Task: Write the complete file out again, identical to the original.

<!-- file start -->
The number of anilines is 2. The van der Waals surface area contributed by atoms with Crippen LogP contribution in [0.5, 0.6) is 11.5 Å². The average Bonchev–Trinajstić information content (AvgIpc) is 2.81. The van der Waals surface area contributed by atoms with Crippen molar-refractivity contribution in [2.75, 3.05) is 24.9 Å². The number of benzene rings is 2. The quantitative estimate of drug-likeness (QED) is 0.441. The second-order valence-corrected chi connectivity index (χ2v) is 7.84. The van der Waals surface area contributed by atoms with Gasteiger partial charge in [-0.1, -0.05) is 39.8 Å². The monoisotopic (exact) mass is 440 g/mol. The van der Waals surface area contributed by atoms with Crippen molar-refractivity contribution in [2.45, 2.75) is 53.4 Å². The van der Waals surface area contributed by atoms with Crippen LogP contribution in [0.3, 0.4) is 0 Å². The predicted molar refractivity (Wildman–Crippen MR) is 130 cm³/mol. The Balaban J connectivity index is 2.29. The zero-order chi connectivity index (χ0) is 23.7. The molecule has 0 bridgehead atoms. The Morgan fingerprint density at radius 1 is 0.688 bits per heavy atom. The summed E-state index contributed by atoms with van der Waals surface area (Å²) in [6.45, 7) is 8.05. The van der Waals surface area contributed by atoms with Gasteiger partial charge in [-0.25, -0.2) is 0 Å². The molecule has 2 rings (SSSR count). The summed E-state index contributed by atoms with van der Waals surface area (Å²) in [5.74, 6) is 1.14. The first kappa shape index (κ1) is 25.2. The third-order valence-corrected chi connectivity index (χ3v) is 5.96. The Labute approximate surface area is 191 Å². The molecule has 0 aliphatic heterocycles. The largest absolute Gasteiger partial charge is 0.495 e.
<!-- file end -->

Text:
The number of anilines is 2. The van der Waals surface area contributed by atoms with Crippen LogP contribution in [0.5, 0.6) is 11.5 Å². The average Bonchev–Trinajstić information content (AvgIpc) is 2.81. The van der Waals surface area contributed by atoms with Crippen molar-refractivity contribution in [2.75, 3.05) is 24.9 Å². The number of benzene rings is 2. The quantitative estimate of drug-likeness (QED) is 0.441. The second-order valence-corrected chi connectivity index (χ2v) is 7.84. The van der Waals surface area contributed by atoms with Gasteiger partial charge in [-0.1, -0.05) is 39.8 Å². The monoisotopic (exact) mass is 440 g/mol. The van der Waals surface area contributed by atoms with Crippen molar-refractivity contribution in [2.45, 2.75) is 53.4 Å². The van der Waals surface area contributed by atoms with Crippen LogP contribution in [0.3, 0.4) is 0 Å². The predicted molar refractivity (Wildman–Crippen MR) is 130 cm³/mol. The Balaban J connectivity index is 2.29. The zero-order chi connectivity index (χ0) is 23.7. The molecule has 0 bridgehead atoms. The Morgan fingerprint density at radius 1 is 0.688 bits per heavy atom. The summed E-state index contributed by atoms with van der Waals surface area (Å²) in [6.45, 7) is 8.05. The van der Waals surface area contributed by atoms with Gasteiger partial charge in [-0.25, -0.2) is 0 Å². The molecule has 2 rings (SSSR count). The summed E-state index contributed by atoms with van der Waals surface area (Å²) in [5.74, 6) is 1.14. The first kappa shape index (κ1) is 25.2. The third-order valence-corrected chi connectivity index (χ3v) is 5.96. The Labute approximate surface area is 191 Å². The molecule has 0 aliphatic heterocycles. The largest absolute Gasteiger partial charge is 0.495 e.